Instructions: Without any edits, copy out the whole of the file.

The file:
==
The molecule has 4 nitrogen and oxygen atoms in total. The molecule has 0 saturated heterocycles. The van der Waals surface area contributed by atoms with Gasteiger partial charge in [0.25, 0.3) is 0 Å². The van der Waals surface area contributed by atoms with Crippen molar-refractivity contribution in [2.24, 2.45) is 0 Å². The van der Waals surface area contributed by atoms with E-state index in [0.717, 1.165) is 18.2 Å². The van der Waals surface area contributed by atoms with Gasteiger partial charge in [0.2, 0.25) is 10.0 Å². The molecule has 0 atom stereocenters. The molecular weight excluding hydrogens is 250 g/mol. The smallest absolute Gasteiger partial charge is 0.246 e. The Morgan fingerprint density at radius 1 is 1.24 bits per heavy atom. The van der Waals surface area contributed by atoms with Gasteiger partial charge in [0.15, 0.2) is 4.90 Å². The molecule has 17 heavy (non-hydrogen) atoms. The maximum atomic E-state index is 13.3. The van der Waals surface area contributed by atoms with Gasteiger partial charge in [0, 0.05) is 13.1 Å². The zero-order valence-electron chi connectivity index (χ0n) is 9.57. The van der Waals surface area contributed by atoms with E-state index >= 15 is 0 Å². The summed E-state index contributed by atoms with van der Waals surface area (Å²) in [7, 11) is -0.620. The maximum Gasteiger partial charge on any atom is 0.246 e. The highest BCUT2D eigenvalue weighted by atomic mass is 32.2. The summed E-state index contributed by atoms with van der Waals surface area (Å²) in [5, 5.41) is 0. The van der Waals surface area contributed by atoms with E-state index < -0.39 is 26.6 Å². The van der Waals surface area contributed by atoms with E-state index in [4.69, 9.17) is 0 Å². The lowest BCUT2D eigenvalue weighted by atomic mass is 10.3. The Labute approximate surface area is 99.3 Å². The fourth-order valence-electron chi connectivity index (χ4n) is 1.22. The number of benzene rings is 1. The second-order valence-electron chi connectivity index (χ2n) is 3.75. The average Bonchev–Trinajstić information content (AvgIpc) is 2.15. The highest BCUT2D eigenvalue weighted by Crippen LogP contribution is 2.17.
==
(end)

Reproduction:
The molecule has 4 nitrogen and oxygen atoms in total. The molecule has 0 saturated heterocycles. The van der Waals surface area contributed by atoms with Gasteiger partial charge in [0.25, 0.3) is 0 Å². The van der Waals surface area contributed by atoms with Crippen molar-refractivity contribution in [2.24, 2.45) is 0 Å². The van der Waals surface area contributed by atoms with E-state index in [0.717, 1.165) is 18.2 Å². The van der Waals surface area contributed by atoms with Gasteiger partial charge in [0.2, 0.25) is 10.0 Å². The molecule has 0 atom stereocenters. The molecular weight excluding hydrogens is 250 g/mol. The smallest absolute Gasteiger partial charge is 0.246 e. The Morgan fingerprint density at radius 1 is 1.24 bits per heavy atom. The van der Waals surface area contributed by atoms with Gasteiger partial charge in [0.15, 0.2) is 4.90 Å². The molecule has 17 heavy (non-hydrogen) atoms. The maximum atomic E-state index is 13.3. The van der Waals surface area contributed by atoms with Gasteiger partial charge in [0, 0.05) is 13.1 Å². The zero-order valence-electron chi connectivity index (χ0n) is 9.57. The van der Waals surface area contributed by atoms with E-state index >= 15 is 0 Å². The summed E-state index contributed by atoms with van der Waals surface area (Å²) in [7, 11) is -0.620. The maximum Gasteiger partial charge on any atom is 0.246 e. The highest BCUT2D eigenvalue weighted by atomic mass is 32.2. The summed E-state index contributed by atoms with van der Waals surface area (Å²) in [5, 5.41) is 0. The van der Waals surface area contributed by atoms with E-state index < -0.39 is 26.6 Å². The van der Waals surface area contributed by atoms with E-state index in [4.69, 9.17) is 0 Å². The lowest BCUT2D eigenvalue weighted by atomic mass is 10.3. The Labute approximate surface area is 99.3 Å². The fourth-order valence-electron chi connectivity index (χ4n) is 1.22. The number of benzene rings is 1. The second-order valence-electron chi connectivity index (χ2n) is 3.75. The average Bonchev–Trinajstić information content (AvgIpc) is 2.15. The highest BCUT2D eigenvalue weighted by Crippen LogP contribution is 2.17.